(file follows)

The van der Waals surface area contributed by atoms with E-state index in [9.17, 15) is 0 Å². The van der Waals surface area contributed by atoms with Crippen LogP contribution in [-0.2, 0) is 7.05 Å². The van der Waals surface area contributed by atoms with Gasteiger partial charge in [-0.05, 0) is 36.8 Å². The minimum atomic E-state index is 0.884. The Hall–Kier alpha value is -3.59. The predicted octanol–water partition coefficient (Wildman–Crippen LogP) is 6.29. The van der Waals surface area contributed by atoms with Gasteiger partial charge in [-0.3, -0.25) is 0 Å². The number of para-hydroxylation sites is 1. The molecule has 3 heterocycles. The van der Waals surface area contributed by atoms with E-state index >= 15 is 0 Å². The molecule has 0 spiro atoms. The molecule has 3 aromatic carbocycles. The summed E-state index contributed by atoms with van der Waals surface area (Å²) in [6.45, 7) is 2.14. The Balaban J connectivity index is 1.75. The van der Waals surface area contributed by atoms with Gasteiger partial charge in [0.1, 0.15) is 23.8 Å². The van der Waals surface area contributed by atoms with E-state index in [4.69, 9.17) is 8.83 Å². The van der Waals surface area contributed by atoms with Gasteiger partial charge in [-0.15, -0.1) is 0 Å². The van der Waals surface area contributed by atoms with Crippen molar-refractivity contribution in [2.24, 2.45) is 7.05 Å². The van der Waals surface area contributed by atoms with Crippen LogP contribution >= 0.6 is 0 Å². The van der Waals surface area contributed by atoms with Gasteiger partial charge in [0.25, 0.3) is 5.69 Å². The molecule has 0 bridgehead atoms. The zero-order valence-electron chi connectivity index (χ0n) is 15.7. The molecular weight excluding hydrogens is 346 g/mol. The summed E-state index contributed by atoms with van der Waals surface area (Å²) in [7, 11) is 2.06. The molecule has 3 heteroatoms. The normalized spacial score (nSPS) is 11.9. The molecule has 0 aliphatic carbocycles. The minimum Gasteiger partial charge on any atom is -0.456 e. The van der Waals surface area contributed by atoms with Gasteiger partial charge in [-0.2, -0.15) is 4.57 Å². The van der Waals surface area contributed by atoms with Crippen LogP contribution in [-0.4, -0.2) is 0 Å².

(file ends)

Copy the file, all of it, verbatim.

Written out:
The van der Waals surface area contributed by atoms with E-state index in [9.17, 15) is 0 Å². The van der Waals surface area contributed by atoms with Crippen LogP contribution in [-0.2, 0) is 7.05 Å². The van der Waals surface area contributed by atoms with Gasteiger partial charge in [-0.05, 0) is 36.8 Å². The minimum atomic E-state index is 0.884. The Hall–Kier alpha value is -3.59. The predicted octanol–water partition coefficient (Wildman–Crippen LogP) is 6.29. The van der Waals surface area contributed by atoms with Gasteiger partial charge in [-0.3, -0.25) is 0 Å². The number of para-hydroxylation sites is 1. The molecule has 3 heterocycles. The van der Waals surface area contributed by atoms with E-state index >= 15 is 0 Å². The molecule has 0 spiro atoms. The molecule has 3 aromatic carbocycles. The summed E-state index contributed by atoms with van der Waals surface area (Å²) in [6.45, 7) is 2.14. The Balaban J connectivity index is 1.75. The van der Waals surface area contributed by atoms with Gasteiger partial charge in [0.1, 0.15) is 23.8 Å². The van der Waals surface area contributed by atoms with E-state index in [4.69, 9.17) is 8.83 Å². The van der Waals surface area contributed by atoms with Gasteiger partial charge in [-0.15, -0.1) is 0 Å². The van der Waals surface area contributed by atoms with Crippen molar-refractivity contribution in [2.24, 2.45) is 7.05 Å². The van der Waals surface area contributed by atoms with Crippen LogP contribution >= 0.6 is 0 Å². The van der Waals surface area contributed by atoms with Gasteiger partial charge in [0.25, 0.3) is 5.69 Å². The molecule has 0 bridgehead atoms. The zero-order valence-electron chi connectivity index (χ0n) is 15.7. The molecular weight excluding hydrogens is 346 g/mol. The summed E-state index contributed by atoms with van der Waals surface area (Å²) in [7, 11) is 2.06. The molecule has 3 heteroatoms. The normalized spacial score (nSPS) is 11.9. The molecule has 0 aliphatic carbocycles. The minimum Gasteiger partial charge on any atom is -0.456 e. The van der Waals surface area contributed by atoms with Gasteiger partial charge in [-0.2, -0.15) is 4.57 Å². The van der Waals surface area contributed by atoms with Crippen LogP contribution in [-0.4, -0.2) is 0 Å².